Non-small cell lung cancers (NSCLCs) cause high mortality worldwide, and the cancer progression can be activated by several genetic events causing receptor dysregulation, including mutation or amplification. MicroRNAs are a group of small non-coding RNA molecules that function in gene silencing and have emerged as the fine-tuning regulators during cancer progression. MiR-133a is known as a key regulator in skeletal and cardiac myogenesis, and it acts as a tumor suppressor in various cancers. This study demonstrates that miR-133a expression negatively correlates with cell invasiveness in both transformed normal bronchial epithelial cells and lung cancer cell lines. The oncogenic receptors in lung cancer cells, including insulin-like growth factor 1 receptor (IGF-1R), TGF-beta receptor type-1 (TGFBR1), and epidermal growth factor receptor (EGFR), are direct targets of miR-133a. MiR-133a can inhibit cell invasiveness and cell growth through suppressing the expressions of IGF-1R, TGFBR1 and EGFR, which then influences the downstream signaling in lung cancer cell lines. The cell invasive ability is suppressed in IGF-1R- and TGFBR1-repressed cells and this phenomenon is mediated through AKT signaling in highly invasive cell lines. In addition, by using the in vivo animal model, we find that ectopically-expressing miR-133a dramatically suppresses the metastatic ability of lung cancer cells. Accordingly, patients with NSCLCs who have higher expression levels of miR-133a have longer survival rates compared with those who have lower miR-133a expression levels. In summary, we identified the tumor suppressor role of miR-133a in lung cancer outcome prognosis, and we demonstrated that it targets several membrane receptors, which generally produce an activating signaling network during the progression of lung cancer.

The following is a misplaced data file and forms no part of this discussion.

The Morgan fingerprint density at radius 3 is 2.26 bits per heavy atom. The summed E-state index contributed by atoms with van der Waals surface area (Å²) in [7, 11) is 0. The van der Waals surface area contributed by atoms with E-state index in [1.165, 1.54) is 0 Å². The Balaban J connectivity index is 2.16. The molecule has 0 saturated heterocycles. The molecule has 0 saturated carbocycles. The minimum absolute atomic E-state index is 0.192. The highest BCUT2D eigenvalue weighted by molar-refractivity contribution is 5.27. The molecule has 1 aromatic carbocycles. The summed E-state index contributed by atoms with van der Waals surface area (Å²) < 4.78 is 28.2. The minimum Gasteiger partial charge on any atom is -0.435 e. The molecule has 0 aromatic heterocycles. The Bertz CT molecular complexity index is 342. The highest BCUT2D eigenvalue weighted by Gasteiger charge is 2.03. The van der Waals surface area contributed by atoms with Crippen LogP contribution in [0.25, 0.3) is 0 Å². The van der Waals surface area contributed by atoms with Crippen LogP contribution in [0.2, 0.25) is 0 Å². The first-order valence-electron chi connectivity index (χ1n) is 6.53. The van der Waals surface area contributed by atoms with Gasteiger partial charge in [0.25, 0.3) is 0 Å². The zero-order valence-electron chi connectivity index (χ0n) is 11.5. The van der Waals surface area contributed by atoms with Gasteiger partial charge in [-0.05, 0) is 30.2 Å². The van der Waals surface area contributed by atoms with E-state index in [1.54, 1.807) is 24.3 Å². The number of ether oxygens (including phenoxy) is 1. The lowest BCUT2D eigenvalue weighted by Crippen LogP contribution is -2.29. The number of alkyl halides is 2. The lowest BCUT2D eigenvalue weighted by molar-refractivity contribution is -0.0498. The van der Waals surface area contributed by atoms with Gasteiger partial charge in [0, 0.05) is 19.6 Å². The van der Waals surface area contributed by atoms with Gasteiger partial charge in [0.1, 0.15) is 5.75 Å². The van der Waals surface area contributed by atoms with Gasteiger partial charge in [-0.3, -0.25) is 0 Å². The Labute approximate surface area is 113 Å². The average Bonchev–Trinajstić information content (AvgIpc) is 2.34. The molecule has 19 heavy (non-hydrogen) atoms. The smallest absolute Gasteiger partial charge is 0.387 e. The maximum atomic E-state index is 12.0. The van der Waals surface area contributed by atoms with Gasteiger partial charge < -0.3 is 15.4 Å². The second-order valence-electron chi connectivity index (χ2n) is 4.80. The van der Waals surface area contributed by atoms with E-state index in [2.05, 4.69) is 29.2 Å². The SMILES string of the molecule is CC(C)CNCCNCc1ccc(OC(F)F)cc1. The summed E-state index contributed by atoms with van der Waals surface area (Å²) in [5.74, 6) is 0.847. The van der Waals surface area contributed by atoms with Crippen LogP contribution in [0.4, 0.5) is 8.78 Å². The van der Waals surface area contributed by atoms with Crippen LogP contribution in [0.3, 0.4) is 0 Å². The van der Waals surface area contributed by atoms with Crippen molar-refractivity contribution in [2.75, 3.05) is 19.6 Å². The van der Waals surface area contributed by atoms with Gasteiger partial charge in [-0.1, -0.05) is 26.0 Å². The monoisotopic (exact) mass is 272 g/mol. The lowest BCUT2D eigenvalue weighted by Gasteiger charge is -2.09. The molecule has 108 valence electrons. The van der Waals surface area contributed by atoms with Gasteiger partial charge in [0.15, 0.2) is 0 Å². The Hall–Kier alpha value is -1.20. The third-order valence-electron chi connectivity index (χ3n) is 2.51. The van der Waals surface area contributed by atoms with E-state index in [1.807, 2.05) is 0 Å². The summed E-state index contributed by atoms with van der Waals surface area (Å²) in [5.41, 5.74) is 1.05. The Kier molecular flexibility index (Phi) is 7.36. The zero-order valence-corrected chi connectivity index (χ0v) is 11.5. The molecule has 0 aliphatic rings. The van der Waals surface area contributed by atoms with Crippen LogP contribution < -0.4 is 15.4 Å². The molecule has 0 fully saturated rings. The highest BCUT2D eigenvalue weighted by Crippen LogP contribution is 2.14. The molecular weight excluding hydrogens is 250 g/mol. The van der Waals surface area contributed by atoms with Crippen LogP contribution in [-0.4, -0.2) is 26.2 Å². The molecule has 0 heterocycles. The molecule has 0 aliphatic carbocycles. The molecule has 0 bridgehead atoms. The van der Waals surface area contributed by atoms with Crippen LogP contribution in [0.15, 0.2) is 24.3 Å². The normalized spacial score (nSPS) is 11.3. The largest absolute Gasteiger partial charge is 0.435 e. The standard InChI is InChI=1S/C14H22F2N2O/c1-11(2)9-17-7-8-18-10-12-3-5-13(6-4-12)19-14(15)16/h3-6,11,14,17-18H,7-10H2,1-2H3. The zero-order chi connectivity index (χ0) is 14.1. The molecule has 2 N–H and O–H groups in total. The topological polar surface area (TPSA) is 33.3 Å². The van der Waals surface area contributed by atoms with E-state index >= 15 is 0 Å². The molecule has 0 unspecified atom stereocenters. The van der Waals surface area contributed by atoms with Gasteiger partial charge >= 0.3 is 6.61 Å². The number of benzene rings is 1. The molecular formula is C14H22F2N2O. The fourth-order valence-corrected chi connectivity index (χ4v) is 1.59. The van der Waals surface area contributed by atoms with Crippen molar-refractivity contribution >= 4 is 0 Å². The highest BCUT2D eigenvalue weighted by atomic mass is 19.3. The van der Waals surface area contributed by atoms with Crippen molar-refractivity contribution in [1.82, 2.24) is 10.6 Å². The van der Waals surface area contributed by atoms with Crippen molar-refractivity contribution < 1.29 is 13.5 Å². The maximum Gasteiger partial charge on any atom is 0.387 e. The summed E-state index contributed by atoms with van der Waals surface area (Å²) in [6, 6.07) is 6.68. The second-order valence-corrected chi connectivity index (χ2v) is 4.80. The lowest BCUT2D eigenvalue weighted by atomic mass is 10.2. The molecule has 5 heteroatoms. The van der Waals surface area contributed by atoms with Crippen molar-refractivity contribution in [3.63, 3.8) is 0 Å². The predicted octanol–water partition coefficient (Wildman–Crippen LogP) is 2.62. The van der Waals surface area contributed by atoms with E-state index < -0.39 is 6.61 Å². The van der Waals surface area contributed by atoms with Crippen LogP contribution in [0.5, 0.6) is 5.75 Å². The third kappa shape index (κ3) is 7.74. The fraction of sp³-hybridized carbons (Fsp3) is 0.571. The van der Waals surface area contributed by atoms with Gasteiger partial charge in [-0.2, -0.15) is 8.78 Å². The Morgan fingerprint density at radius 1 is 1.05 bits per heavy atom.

doi:10.1371/journal.pone.0096765
PMCID: PMC4016005  PMID: 24816813
5.  Enhancement of anti-murine colon cancer immunity by fusion of a SARS fragment to a low-immunogenic carcinoembryonic antigen 
Background
It is widely understood that tumor cells express tumor-associated antigens (TAAs), of which many are usually in low immunogenicity; for example, carcinoembryonic antigen (CEA) is specifically expressed on human colon cancer cells and is viewed as a low-immunogenic TAA. How to activate host immunity against specific TAAs and to suppress tumor growth therefore becomes important in cancer therapy development.
Results
To enhance the immune efficiency of CEA in mice that received, we fused a partial CEA gene with exogenous SARS-CoV fragments. Oral vaccination of an attenuated Salmonella typhimurium strain transformed with plasmids encoding CEA-SARS-CoV fusion gene into BALB/c mice elicited significant increases in TNF-α and IL-10 in the serum. In addition, a smaller tumor volume was observed in CT26/CEA-bearing mice who received CEA-SARS-CoV gene therapy in comparison with those administered CEA alone.
Conclusion
The administration of fusing CEA-SARS-CoV fragments may provide a promising strategy for strengthening the anti-tumor efficacy against low-immunogenic endogenous tumor antigens.
doi:10.1186/1480-9222-14-2
PMCID: PMC3298716  PMID: 22304896
immunotherapy; tumor-derived peptide; tumor vaccine; low-immunogenicity

Results 1-5 (5)